After several months of chopping salad in a small Australian town of 4,000 people, Leah and I were desperate to see more of the country in the hope of discovering why it is that so many people love the country. Without much of a plan, we bundled our lives into our beloved Jacky, and hit the road with two friends, heading north.
Wherever you go in the world, there is always a lot to see. You stop, take a look around, and find something interesting. Bizarrely though, I found much of the Australian west coast to be unchanging for vast stretches. We drove for nearly ten hours before reaching Karajini National Park which was truly breathtaking.
For five days we explored gorges, climbed mountains, swam in chilly pools, and learnt to appreciate the most beautiful landscape in this country that I have thus far discovered. If you ever visit the west coast of Australia, there is nowhere that I would recommend visiting more than Karajini – I hope that conveys how special this place is.
Whilst walking in one of the gorges, we stumbled upon a brown snake – quite which type of brown snake, I am unsure – and carefully shuffled around him. Most brown snakes are, as far as I am aware, fatally venomous (poison is ingested, venom is injected, thus snakes are not poisonous). In nearly nine months of living in Australia, it was one of the few dangerous animals that I have encountered. Standing next to this incredible beast, whilst intimidating, was probably one hell of a lot safer than walking down Mitchell Street in Darwin – the wildlife there, fuelled by watery lager, are certainly the most unruly beasts I have encountered for quite a while.
From Karajini we headed to Broome, utilising a wonderful map of free camp sites so that we never had to pay for beds on the road. Broome is a pleasant little town with white sands, mangroves, camels, and a raging alcohol problem which has come to dominate much of Australia’s west coast. Both the alcohol and methamphetamine abuse were two issues that I was completely unaware of before visiting Australia, but I now see evidence of both continuously. On any night of the week while living in Darwin (where I lived for over three months), it was possible to see a fight. In fact, I sometimes witnessed two or three fights a night while simply moving about the city. This aggression and hostility is something that I am largely unfamiliar with and if I think back through my life, despite spending time in many different countries across multiple continents, I believe that I have been witness to more fights in the last three months than the other 28 years of my life combined.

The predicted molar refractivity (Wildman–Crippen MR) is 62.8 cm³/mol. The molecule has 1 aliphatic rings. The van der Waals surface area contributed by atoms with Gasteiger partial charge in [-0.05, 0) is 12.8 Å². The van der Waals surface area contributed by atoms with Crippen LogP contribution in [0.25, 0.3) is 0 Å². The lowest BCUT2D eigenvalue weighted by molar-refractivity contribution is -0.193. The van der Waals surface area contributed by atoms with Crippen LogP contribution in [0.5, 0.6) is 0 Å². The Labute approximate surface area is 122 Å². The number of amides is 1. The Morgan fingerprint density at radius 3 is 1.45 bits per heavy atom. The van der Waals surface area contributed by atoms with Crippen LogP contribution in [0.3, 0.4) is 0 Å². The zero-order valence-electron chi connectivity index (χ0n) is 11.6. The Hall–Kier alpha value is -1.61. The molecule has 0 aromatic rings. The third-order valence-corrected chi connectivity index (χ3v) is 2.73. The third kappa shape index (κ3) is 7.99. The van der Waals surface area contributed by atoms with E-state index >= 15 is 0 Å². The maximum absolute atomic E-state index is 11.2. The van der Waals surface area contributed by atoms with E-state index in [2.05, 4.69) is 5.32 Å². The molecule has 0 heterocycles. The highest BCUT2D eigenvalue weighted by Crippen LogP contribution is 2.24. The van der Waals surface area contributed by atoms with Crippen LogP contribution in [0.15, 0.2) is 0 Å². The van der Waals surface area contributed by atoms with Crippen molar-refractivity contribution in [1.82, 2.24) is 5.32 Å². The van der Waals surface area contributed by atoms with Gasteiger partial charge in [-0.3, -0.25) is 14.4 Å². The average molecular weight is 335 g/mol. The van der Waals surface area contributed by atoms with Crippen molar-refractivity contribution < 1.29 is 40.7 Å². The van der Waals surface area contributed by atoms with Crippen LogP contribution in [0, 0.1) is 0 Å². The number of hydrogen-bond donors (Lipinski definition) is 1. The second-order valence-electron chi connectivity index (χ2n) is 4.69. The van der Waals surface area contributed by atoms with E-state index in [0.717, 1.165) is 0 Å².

Having the off road capabilities of a four wheel drive, from Broome we went off road, deciding to take the Gibb River Road as it was supposedly more scenic. It was a scenic route and we were lucky enough to walk beside one of the largest concentrations of freshwater crocodiles in Australia, enter more pretty gorges, and pass through hills, some of which had trees on. Hills and trees might not sound like much, but after spending multiple months living in the flat, red (almost desert) of Western Australia, it really was a refreshing change. Wallabies littered the roads at night, as well as the occasional kangaroo, and we even got the chance to catch a glimpse of a dingo. The road was a good one, but it took its toll on our car, claiming a wheel (in a very uncomfortable night time incident) and the exhaust, somewhere along the many hundreds of kilometres of dirt tracks.
Back on tarmac we climbed slopes, swam in hot springs, and eventually made our way to Darwin. The road had been long, many thousands of kilometres, and expensive (this is Australia), but it was fun. It raised the question at the end of whether or not I would choose to do this trip with hindsight. I’m torn and not sure that I would. Whilst I very much enjoyed certain days in Karajini (which I would certainly not miss with hindsight), much of our time was spent in the car, racing from A to B, and even more importantly, the expense was huge. For someone who does not like chopping salads for ten hours a day, spending so much money in such a short period of time was hard, but it was impossible not to with the cost of fuel and the need to buy food. I suppose it was a road trip after all, but I think in future I will try to remain more within the comfort of my normal budget, spending no more than a handful of dollars a day and taking the time to explore more slowly.
The roads of WA looked a little bit like this…